As a follow-up to the case immediately above, the physicians of the Republic sued and won in summary judgment against the insurers to allow the case to go forward. The physicians are claiming that that the tiered programs of the insurers are a sham. The are based on money and not quality. The physicians can sue to claim the program defames them and defrauds patients. The insurers rated physicians on procedures not performed and on patients not seen and gave the physicians little chance for correcting the mistakes. This suit is also ongoing in Connecticut an new York already changed their methodology due to the AG. Why don't other stat AGs sue the insurers for Ingenex and tiering? Top
Maryland Board v Rudman
Dr. Rudman had his license revoked by the medical board after he was accused of second degree assault for inappropriately touching a patient. Dr. Rudman pled guilty in a specialized plea that allowed a continuation of denial of guilt. The court found that the plea was still of guilty and was moral turpitude. Good-bye license. I hope the doctor's criminal attorney has good legal malpractice insurance.
California v Hageseth
I put this criminal case here because it involved telemedicine and lack of a state license. Dr. Christian Hageset of Colorado prescribed a Stanford student Prozac over the internet. The student committed suicide several months later. The physician has been sentenced to up to a year in prison for a single count of prescribing without a license. The doctor may serve his sentence in Colorado due to recovering from heart surgery. He will also have to pay $4200 to the Medical Board of California for their investigation. Top
D'Souza-Klamath v Cloud County
The physician lost his privileges for substandard care. He was reported to the NPDB and sued for multiple state actions and retaliation against a whistleblower. The court ruled that the hospital could not be given immunity since it did not offer evidence of good faith but the physician had not offered any evidence to prove his case.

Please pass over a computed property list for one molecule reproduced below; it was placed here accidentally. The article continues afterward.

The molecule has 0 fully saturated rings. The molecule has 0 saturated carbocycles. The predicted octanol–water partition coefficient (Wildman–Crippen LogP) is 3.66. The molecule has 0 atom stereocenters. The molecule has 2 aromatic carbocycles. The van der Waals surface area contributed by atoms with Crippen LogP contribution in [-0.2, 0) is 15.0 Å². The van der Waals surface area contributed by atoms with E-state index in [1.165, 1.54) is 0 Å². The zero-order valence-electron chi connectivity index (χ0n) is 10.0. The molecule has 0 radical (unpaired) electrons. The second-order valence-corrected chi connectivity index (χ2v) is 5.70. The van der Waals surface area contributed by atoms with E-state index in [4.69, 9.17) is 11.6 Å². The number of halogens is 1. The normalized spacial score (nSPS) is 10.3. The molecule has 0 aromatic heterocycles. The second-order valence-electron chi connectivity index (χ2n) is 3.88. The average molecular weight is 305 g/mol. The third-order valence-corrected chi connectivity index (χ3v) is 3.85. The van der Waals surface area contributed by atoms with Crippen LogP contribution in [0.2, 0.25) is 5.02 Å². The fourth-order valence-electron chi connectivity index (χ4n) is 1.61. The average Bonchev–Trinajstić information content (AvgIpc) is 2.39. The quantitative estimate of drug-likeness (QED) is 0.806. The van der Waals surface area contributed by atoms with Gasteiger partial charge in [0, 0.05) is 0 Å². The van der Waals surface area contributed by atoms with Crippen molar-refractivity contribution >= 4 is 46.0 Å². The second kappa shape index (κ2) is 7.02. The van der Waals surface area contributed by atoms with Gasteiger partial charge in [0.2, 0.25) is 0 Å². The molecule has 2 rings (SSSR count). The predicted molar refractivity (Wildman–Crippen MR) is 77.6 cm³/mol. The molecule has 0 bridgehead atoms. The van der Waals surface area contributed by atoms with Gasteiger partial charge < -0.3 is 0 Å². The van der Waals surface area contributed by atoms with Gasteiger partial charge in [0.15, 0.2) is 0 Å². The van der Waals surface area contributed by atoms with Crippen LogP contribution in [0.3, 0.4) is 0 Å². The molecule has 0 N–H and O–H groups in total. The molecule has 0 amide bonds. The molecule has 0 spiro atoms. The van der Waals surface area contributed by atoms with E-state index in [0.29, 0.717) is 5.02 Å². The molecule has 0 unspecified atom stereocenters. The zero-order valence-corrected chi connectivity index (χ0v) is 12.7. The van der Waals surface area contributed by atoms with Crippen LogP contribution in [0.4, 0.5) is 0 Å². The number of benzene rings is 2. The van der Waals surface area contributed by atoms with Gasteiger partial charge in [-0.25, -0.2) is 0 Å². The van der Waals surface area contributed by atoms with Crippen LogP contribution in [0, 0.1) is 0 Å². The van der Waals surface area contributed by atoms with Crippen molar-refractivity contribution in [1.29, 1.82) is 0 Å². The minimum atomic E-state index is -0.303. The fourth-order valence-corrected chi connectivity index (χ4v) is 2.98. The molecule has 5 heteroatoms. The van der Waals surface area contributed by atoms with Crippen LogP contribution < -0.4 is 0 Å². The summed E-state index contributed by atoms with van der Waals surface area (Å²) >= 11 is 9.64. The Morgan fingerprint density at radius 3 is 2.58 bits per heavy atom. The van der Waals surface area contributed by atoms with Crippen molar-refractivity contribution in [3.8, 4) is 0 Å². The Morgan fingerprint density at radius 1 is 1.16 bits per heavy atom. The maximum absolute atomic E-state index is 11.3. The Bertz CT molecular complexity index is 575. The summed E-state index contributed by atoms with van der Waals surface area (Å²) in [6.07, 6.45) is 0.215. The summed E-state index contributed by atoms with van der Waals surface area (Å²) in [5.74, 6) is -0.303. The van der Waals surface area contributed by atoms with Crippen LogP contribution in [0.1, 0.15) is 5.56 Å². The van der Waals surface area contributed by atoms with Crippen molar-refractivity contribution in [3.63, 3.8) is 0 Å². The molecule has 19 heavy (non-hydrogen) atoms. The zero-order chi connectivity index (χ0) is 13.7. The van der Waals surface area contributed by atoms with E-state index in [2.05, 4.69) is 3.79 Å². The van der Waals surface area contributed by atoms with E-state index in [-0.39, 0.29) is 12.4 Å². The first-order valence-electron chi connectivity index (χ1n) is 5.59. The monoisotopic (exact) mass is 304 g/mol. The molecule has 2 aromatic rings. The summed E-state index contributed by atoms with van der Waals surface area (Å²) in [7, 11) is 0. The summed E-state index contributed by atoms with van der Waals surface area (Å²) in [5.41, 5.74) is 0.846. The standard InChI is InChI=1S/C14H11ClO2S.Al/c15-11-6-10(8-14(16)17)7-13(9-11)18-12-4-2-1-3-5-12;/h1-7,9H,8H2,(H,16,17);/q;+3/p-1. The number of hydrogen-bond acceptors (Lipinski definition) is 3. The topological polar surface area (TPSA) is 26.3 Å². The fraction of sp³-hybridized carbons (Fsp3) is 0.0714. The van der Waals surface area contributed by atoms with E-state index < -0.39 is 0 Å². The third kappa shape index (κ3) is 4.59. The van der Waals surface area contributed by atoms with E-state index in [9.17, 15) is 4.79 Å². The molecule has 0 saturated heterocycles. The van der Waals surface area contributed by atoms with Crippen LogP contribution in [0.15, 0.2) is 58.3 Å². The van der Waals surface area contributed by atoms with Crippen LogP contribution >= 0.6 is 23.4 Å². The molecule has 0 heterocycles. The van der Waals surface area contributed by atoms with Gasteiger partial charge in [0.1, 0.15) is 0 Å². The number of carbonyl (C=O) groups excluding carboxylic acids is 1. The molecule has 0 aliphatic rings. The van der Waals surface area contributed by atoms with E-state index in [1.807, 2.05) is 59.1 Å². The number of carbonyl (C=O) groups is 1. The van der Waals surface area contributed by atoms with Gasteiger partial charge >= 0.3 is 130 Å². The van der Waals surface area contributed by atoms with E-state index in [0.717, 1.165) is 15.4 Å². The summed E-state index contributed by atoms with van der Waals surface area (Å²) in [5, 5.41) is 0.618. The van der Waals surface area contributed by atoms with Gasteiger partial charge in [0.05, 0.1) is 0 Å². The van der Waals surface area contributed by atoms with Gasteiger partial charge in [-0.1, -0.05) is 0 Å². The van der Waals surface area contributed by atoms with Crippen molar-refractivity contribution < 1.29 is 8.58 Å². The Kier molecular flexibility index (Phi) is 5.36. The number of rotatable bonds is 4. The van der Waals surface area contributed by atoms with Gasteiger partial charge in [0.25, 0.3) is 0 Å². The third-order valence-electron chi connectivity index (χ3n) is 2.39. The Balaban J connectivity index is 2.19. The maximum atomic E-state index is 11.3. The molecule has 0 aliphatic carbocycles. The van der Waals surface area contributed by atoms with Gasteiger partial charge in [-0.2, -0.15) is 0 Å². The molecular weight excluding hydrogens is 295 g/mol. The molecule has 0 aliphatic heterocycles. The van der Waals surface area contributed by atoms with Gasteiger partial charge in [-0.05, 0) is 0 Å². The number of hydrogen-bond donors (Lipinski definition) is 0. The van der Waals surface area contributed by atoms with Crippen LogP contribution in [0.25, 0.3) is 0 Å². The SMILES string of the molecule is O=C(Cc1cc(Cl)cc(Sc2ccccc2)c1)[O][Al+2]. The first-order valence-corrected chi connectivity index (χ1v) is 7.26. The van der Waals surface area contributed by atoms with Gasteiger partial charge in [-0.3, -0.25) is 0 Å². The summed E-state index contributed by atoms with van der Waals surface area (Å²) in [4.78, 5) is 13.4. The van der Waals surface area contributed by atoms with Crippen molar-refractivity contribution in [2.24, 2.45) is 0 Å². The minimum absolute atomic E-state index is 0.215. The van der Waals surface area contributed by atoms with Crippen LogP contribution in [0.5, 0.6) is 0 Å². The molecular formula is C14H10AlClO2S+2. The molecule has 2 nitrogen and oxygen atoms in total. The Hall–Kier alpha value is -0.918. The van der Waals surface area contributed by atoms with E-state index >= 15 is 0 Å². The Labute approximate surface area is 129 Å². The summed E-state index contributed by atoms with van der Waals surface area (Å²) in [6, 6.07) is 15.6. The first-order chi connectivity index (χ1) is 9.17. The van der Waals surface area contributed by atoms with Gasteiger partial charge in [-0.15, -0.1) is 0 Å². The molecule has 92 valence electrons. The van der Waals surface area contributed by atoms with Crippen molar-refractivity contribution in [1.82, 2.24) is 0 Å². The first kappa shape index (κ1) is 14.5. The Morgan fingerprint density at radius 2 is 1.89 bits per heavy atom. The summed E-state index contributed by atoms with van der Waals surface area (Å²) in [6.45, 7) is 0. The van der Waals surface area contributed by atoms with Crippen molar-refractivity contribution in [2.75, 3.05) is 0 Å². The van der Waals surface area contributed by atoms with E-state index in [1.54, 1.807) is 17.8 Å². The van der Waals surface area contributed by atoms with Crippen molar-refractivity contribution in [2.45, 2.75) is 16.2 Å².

Wahl v Charleston Med Ctr
Wahl sued Charleston after he lost his privileges. This was at the same time that CV surgeon was considering becoming associated with another practice. The hospital suspended Wahl for unknown reasons and reported him to the NPDB. The state medical board then investigated and dropped any further investigation. Wahl sued for conspiracy under the antitrust act and multiple other actions including lack of due process. The rationale was that he never received a hearing. The courts looked at the law and stated that the hospital was entitled to HCQIA immunity since the lack of a hearing was due to the physicians refusal to select dates for the hearing. The law allows immunity if the physician is given due process or after other procedures as are fair to the physician under the circumstances. The court also stated that the bylaws do not constitute a contract between the hospital and the physician under West Virginia law. The attorneys defending Charleston Hospital believe that HCQIA permits the minimizing of discovery related to the immunity of the hospital, there does not have to be exact compliance but only the totality of the circumstances to get immunity, the HCQIA immunity provisions should be read expansively, motive of the hospital has no bearing on the outcome of immunity even if later it is shown that the facts were not true or the standard of care was in fact met by the physician and the hospital should carefully document all information on which it acts and that the physician is advised of all the charges and the opportunity to explain or rebut any charges. This is another dagger in the hearts of sham peer reviewed physicians.